During the last decade, research conducted in our laboratory showed that kinins proteolytically released in peripheral sites of T. cruzi or Leishmania chagasi infection reversibly couple inflammation to antiparasite immunity [13–17]. Another interesting twist came from studies showing that activation of the contact system/KKS promotes bacterial entrapment within fibrin meshes, thus providing a physical barrier against the systemic spread of microbial pathogens . To this date, however, it is unclear whether the contact pathway modulates immunity at early stages of cutaneous leishmaniasis. Intravital microscopy studies conducted in the mouse ear model of L. major infection [19–21] have shown that infiltrating neutrophils engulf the promastigotes before expressing the apoptotic markers required for efferocytosis by dermal DCs. After internalizing the parasitized/apoptotic neutrophils, the dermal DCs are no longer capable of steering protective TH1-responses in the draining lymph node [19–21]. Although efferocytosis has strong impact on DC function and TH development in L. major infection, independent studies showed that macrophage clearance of apoptotic neutrophils may either induce pro- or anti-inflammatory responses in NE-dependent manner, the intracellular fate of the parasite being influenced by the host genetic background [22, 23].
In natural infection by blood-feeding arthropods, insect proboscis inevitably causes bleeding, which then causes the mixing of plasma and sandfly saliva substances with parasites deposited in the injured dermis . Interestingly, Phlebotomy duboscq, a vector of Leishmania species, contains high levels of a salivary protein (PdSP15) that inhibits the contact pathway  by binding to negatively charged polymers of endogenous origin—such as platelet-derived polyphosphates [2, 18, 26]. Considering that activation of the procoagulative contact system induces microvascular leakage through PKa-mediated release of BK, it is conceivable that sandfly-transmitted Leishmania promastigotes have evolved the means to subvert the innate effector function of the kinin pathway at early stages of infection.
The current study was motivated by the recent discovery that Leishmania has three genes encoding ecotin-like inhibitors of serine peptidases (ISPs) . Previous studies with the archetype of the family Escherichia coli ecotin  showed that this inhibitor targets neutrophil elastase (NE) —a member of the trypsin-fold serine peptidases of clan PA/family . After noting that the Leishmania genome  lacks these endogenous serine peptidase targets, Eschenlauer et al.  predicted that L. major ISPs might target -family serine peptidases expressed by cells of the innate immune system, such as NE, tryptase, and cathepsin G . In a series of elegant studies, Eschenlauer et al.  and Faria et al. [31, 32] addressed this issue using L. major lines lacking ISP2 and ISP3 (). After studying the outcome of interactions between L. major promastigotes and elicited macrophages, these authors found that these phagocytes internalized the promastigotes far more efficiently than ISP-expressing wild-type (WT) parasites [27, 31] and linked the upregulated CR3-dependent phagocytosis of the L. major mutants to NE-dependent activation of innate immunity via the TLR4/PKR/TNF-/IFN-β, a prooxidative pathway that limits intracellular parasite survival [31, 32]. Notably, the phenotype of promastigotes was reversed by supplementing the macrophage cultures with purified (recombinant) ISP-2 or with the synthetic NE inhibitor (MeOSuc-AAPV-CMK), at the onset of infection . Based on these collective findings, these authors suggested that ISP-2 expressing L. major promastigotes might downmodulate phagocytosis and limit microbicidal responses of macrophages by preventing NE-dependent activation of TLR4 [31, 32]. More recently, we have documented that macrophages internalize and limit intracellular T. cruzi growth in resident macrophages through activation pathways forged by the cross-talk between bradykinin B2 receptors and C5a receptors . Intrigued by the similarities that exist between the phenotype of the L. major mutant and L. chagasi promastigotes  and T. cruzi trypomastigotes (Dm28 strain) [33, 34], in the current work we interrogated whether ISP-expressing L. major and the ISP-2 mutants differ in their ability to activate the KKS in vivo and in vitro. Using intravital microscopy, we first showed that L. major promastigotes topically applied to the hamster cheek pouch potently activate the KKS extravascularly, irrespective of presence/absence of ISP. In the second part of this study, we present evidence indicating that ISP-expressing L. major may subvert innate immunity by targeting kinin-releasing serine proteases ( family) exposed at the cell-surface of macrophages.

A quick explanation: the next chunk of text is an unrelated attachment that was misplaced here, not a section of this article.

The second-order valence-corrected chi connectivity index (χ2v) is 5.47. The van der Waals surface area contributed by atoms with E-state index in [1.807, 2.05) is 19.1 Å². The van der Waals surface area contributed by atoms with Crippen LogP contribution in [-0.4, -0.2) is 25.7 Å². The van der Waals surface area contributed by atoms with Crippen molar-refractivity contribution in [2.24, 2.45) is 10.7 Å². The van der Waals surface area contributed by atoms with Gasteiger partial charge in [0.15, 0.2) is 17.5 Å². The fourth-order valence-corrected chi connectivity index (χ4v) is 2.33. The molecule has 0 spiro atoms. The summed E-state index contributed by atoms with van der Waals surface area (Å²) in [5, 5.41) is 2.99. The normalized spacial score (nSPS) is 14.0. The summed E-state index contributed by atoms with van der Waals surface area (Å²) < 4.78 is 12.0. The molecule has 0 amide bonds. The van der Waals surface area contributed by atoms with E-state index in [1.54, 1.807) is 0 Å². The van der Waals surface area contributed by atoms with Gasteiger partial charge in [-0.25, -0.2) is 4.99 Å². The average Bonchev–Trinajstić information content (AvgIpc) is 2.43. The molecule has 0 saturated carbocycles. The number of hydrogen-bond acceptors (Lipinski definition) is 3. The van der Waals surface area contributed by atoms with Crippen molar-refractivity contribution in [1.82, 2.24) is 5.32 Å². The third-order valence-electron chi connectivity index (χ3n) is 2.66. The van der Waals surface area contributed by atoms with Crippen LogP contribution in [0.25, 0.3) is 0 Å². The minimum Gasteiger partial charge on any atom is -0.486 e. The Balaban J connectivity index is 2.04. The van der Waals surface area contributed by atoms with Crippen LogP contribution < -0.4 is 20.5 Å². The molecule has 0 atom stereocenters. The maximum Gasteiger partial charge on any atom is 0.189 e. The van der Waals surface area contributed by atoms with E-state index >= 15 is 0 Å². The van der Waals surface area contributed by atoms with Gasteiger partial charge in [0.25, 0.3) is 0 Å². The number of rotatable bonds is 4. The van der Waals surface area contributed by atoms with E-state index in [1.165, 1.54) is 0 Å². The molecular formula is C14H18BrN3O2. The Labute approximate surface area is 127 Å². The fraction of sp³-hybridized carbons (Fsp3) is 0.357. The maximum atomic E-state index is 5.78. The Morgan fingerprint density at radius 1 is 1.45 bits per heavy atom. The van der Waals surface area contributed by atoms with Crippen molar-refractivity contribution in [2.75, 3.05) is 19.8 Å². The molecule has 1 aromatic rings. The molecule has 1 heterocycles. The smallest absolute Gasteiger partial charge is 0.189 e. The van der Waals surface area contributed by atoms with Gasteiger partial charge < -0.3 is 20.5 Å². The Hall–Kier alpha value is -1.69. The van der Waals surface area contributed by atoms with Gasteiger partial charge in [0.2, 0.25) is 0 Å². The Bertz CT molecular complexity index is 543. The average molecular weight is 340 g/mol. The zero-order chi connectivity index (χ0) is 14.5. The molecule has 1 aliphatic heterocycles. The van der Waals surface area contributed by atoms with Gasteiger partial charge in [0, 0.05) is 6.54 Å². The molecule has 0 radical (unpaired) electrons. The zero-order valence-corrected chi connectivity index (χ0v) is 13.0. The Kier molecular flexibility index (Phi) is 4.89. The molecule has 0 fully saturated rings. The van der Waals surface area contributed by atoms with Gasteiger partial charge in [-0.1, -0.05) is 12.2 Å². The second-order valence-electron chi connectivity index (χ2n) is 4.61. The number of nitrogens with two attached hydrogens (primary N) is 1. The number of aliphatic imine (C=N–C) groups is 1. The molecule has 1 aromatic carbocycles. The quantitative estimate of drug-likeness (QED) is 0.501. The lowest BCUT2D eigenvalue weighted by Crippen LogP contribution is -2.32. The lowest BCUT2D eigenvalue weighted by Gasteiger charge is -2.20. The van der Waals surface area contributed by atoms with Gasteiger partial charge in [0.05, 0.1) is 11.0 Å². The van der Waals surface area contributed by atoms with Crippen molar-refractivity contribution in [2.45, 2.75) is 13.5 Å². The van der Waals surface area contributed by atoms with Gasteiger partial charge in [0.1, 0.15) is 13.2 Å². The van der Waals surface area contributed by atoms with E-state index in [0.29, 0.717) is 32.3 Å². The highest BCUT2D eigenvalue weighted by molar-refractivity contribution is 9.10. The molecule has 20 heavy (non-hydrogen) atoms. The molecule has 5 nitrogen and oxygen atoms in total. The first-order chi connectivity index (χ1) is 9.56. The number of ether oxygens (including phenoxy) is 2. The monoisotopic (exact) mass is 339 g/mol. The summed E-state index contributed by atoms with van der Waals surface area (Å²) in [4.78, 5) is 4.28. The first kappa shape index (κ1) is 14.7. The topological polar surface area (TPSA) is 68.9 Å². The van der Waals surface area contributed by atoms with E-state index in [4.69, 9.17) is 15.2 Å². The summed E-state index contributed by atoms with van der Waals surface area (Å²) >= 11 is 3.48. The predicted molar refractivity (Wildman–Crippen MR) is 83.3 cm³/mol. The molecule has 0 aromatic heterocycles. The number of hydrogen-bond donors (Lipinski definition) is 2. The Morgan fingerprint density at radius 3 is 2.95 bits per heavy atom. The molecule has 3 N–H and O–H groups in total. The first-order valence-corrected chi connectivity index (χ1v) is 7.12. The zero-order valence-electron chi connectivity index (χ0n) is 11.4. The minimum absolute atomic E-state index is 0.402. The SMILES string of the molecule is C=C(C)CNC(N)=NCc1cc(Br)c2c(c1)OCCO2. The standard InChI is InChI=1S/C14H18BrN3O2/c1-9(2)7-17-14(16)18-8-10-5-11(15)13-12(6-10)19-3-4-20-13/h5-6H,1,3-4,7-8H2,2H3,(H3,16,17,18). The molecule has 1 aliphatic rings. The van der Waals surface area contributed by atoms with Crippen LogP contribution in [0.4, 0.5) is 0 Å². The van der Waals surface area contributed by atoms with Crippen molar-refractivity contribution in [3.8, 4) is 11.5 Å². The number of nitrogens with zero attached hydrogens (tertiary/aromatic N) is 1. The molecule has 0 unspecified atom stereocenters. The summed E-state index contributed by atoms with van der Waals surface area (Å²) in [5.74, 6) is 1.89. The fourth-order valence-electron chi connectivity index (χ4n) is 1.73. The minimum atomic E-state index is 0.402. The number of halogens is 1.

2. Materials and Methods
L. major Promastigotes of Friedlin (MHOM/JL/80/Friedlin) were grown in modified Eagle’s medium (HOMEM, Sigma) supplemented with 10% heat-inactivated fetal bovine serum (FBS, Gibco) at 25°C, as previously described [31, 32]. Suspensions of promastigotes were washed twice with PBS before being used either in vitro or in vivo. Leishmania major deficient in ISP2 and ISP3 () were generated as previously described by Eschenlauer et al. . The following antibiotics were used at the indicated concentration for the selection of transfectants: 50 mg/mL hygromycin B (Roche), 25 mg/mL G418 (Invitrogen), 10 mg/mL phleomycin (InvivoGen), and 50 mg/mL puromycin dihydrochloride (Calbiochem).
2.2. Intravital Digital Microscopy